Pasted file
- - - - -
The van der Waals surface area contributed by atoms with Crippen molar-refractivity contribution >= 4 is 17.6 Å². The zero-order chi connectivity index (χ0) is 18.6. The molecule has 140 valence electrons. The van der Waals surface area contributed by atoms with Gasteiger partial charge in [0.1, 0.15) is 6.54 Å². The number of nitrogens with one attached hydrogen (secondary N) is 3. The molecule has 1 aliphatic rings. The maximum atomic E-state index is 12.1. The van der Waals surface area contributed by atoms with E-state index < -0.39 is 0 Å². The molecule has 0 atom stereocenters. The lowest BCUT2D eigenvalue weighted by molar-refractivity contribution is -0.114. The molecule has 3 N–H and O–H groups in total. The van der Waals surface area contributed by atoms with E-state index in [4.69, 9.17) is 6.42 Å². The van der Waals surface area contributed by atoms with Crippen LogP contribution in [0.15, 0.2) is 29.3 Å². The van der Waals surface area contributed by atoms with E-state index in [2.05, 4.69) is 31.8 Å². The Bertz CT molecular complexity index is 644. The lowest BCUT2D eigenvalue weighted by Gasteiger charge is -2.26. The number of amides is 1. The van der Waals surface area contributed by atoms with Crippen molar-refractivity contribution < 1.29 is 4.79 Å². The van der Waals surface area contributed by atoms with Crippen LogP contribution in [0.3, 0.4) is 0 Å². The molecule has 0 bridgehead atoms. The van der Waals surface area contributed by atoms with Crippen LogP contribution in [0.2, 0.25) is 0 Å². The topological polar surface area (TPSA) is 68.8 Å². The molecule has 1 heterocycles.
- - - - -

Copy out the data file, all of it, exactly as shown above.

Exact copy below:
The van der Waals surface area contributed by atoms with Crippen molar-refractivity contribution >= 4 is 17.6 Å². The zero-order chi connectivity index (χ0) is 18.6. The molecule has 140 valence electrons. The van der Waals surface area contributed by atoms with Gasteiger partial charge in [0.1, 0.15) is 6.54 Å². The number of nitrogens with one attached hydrogen (secondary N) is 3. The molecule has 1 aliphatic rings. The maximum atomic E-state index is 12.1. The van der Waals surface area contributed by atoms with E-state index < -0.39 is 0 Å². The molecule has 0 atom stereocenters. The lowest BCUT2D eigenvalue weighted by molar-refractivity contribution is -0.114. The molecule has 3 N–H and O–H groups in total. The van der Waals surface area contributed by atoms with E-state index in [4.69, 9.17) is 6.42 Å². The van der Waals surface area contributed by atoms with Crippen LogP contribution in [0.15, 0.2) is 29.3 Å². The van der Waals surface area contributed by atoms with E-state index in [2.05, 4.69) is 31.8 Å². The Bertz CT molecular complexity index is 644. The lowest BCUT2D eigenvalue weighted by Gasteiger charge is -2.26. The number of amides is 1. The van der Waals surface area contributed by atoms with Crippen molar-refractivity contribution < 1.29 is 4.79 Å². The van der Waals surface area contributed by atoms with Crippen LogP contribution in [0.3, 0.4) is 0 Å². The molecule has 0 bridgehead atoms. The van der Waals surface area contributed by atoms with Crippen LogP contribution in [0.2, 0.25) is 0 Å². The topological polar surface area (TPSA) is 68.8 Å². The molecule has 1 heterocycles.